Annie: This is what it’s actually about, like saying, I think as white people, what does it mean to take responsibility for our place in the world and acknowledge our privilege not from a place of having to hate ourselves but getting to love ourselves and acknowledge our privilege and think about what it means to create the world that we want to live in.
…we think it’s very important to be having conversations about identity and power and privilege and healing. White people are the people that need to change. – Annie Escobar
BCB: How do you feel about the success of the project so far?
Annie: I think it’s been really rewarding to see through what happens when you don’t allow yourself to be taken to a place of hopelessness. I think just choosing to do something is an act of saying we want to be on the side of what can be done. Just to see it finally get out there and how people responded to it is so satisfying because there were days when we were just having conference calls about the website and said things like, is anyone ever going to see this, does this even matter, is this going to be anything, are we putting all our money into something no one’s going to see [laughs]. So it’s good to finally be like ah, our hard work is having an affect and who knows what the ripple affect can be of someone having a deep moment of connection with a story.
Eghosa: For me, at the workshop one of the participants said something that really stuck with me. She said: “Black lives matter because I matter. What I do matters. And as long as I continue to do something that matters, black lives will matter.” I think that me being a part of something that’s touching so many people is giving me that affirmation. I know sometimes I see things in the news and I’ll go to Twitter and I’ll vent my frustrations. But I don’t want to be the on chair activists that vents my frustrations and doesn’t show up. So I’ll come to marches and I just feel like I want a different angle to help and build this movement for racial justice. I got a comment the other day about a girl saying she spent the last hour in her car just watching our videos and how moved she was by it. It’s just helping me through.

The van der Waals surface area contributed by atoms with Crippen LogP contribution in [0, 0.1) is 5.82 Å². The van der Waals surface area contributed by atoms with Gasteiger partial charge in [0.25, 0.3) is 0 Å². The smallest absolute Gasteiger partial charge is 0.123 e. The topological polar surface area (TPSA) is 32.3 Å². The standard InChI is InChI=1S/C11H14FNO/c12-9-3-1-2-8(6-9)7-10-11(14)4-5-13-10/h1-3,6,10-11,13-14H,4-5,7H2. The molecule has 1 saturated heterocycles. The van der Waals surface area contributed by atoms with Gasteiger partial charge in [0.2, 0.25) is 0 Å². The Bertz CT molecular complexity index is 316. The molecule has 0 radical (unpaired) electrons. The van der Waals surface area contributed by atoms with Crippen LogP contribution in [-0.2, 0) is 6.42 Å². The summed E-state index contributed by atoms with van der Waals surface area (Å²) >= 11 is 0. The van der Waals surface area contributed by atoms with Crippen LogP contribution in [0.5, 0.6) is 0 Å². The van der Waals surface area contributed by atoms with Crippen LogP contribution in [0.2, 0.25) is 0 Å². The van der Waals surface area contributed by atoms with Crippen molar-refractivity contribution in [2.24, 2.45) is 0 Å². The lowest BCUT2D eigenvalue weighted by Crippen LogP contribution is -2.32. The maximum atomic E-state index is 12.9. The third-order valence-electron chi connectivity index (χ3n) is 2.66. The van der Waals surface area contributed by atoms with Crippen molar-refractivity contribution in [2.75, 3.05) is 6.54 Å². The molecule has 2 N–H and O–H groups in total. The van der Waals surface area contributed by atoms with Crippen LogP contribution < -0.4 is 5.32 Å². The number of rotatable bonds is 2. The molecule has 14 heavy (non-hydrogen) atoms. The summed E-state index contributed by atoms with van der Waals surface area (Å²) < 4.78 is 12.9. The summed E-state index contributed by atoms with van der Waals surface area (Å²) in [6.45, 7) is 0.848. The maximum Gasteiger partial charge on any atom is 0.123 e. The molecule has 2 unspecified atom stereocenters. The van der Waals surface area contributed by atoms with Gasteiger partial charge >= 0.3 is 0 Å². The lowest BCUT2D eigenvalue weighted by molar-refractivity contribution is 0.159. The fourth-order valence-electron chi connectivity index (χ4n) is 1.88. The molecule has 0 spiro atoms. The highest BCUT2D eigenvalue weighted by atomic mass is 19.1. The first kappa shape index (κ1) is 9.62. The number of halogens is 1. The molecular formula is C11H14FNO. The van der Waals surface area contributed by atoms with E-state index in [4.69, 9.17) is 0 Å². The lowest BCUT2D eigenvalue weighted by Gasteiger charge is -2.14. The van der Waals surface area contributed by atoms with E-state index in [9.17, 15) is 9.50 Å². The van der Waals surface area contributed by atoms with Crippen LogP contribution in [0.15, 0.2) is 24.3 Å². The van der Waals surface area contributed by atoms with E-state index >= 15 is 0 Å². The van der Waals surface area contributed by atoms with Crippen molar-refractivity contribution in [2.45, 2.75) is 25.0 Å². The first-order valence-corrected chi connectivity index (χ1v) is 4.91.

BCB: Yeah I think that’s why it resonated with me and a lot of my friends who saw it. Eghosa, your story was interesting to me because I’m also a Nigerian-American so I could totally identify with what you said about living in two worlds, so to speak. So how do you deal with that and have you been able to get any solace from doing the video?